Appeal Plays

Definition

The defensive team can appeal certain plays to alert the umpires of infractions that would otherwise be allowed without the appeal. Appeal plays are not the same as a manager asking the umpire for an instant-replay review.

An appeal can be made when the offensive team bats out of turn. Baserunning instances that are subject to appeal include a runner failing to tag up correctly on a caught fly ball, a runner failing to touch the bases in order -- either when advancing or retreating -- a runner failing to return to first base promptly after overrunning or oversliding it, and a runner failing to touch home plate and making no attempt to return to it.

No runner may return to touch a missed base after a following runner has scored. And when the ball is dead, no runner may return to touch a missed base after he has touched a base beyond the missed base. That means a batter who hits a ground-rule double or a homer can be called out on appeal if he misses first base and doesn't correct his error before touching second.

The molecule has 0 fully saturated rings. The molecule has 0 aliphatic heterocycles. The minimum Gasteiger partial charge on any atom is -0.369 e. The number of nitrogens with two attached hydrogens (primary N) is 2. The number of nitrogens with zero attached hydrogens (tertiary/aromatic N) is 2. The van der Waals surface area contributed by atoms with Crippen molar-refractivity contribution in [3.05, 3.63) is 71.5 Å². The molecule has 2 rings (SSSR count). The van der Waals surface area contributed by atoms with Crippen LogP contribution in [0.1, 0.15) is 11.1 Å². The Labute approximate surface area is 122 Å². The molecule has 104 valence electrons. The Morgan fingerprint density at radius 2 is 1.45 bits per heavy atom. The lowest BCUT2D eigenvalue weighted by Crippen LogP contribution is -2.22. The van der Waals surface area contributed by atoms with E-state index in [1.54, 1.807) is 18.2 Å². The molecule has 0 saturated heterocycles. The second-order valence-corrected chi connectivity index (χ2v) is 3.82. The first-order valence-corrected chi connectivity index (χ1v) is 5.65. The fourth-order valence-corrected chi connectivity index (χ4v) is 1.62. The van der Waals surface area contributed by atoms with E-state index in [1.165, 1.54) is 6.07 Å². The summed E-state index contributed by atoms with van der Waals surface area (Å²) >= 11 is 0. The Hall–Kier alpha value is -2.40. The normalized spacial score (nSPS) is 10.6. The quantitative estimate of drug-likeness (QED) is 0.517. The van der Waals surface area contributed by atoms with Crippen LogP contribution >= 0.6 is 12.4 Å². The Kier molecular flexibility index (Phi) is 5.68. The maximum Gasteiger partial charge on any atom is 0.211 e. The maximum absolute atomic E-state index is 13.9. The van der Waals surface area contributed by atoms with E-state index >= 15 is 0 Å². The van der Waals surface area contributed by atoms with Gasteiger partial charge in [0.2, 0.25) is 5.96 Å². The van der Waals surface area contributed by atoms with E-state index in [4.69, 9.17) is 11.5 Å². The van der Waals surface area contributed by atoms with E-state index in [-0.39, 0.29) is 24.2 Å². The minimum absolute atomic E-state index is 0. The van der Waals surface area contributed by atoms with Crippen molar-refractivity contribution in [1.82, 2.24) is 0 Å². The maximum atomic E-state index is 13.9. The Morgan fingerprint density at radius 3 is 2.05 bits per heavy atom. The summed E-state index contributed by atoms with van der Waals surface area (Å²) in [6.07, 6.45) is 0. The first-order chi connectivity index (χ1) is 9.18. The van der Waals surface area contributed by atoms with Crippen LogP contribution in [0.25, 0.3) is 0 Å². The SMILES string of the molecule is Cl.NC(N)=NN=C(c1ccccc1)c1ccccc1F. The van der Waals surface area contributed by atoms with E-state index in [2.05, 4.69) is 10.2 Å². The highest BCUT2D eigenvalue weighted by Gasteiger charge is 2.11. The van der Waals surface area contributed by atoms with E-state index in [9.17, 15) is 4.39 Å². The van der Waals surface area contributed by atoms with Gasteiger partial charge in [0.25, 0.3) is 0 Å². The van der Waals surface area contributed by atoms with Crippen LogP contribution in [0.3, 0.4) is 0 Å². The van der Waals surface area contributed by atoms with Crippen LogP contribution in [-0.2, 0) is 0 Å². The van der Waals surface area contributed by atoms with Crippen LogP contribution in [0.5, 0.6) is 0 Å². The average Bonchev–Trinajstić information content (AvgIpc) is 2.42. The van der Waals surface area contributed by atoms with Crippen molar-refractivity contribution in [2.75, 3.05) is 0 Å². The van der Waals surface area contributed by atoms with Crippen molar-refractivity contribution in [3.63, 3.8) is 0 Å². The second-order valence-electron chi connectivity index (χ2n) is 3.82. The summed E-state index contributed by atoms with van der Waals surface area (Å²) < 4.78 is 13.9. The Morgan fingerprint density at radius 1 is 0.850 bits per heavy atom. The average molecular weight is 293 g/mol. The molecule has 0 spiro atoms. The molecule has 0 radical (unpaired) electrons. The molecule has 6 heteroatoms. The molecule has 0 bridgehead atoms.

Appeals must be made before the next pitch or attempted play, or before the entire defensive team has left fair territory if the play in question resulted in the end of a half-inning. The appealing team must make clear their intention to appeal, either via verbal request or another act that unmistakably indicates its attempt to appeal.

Example

Watch: The Reds successfully appeal that Dustin Garneau missed third base while heading home.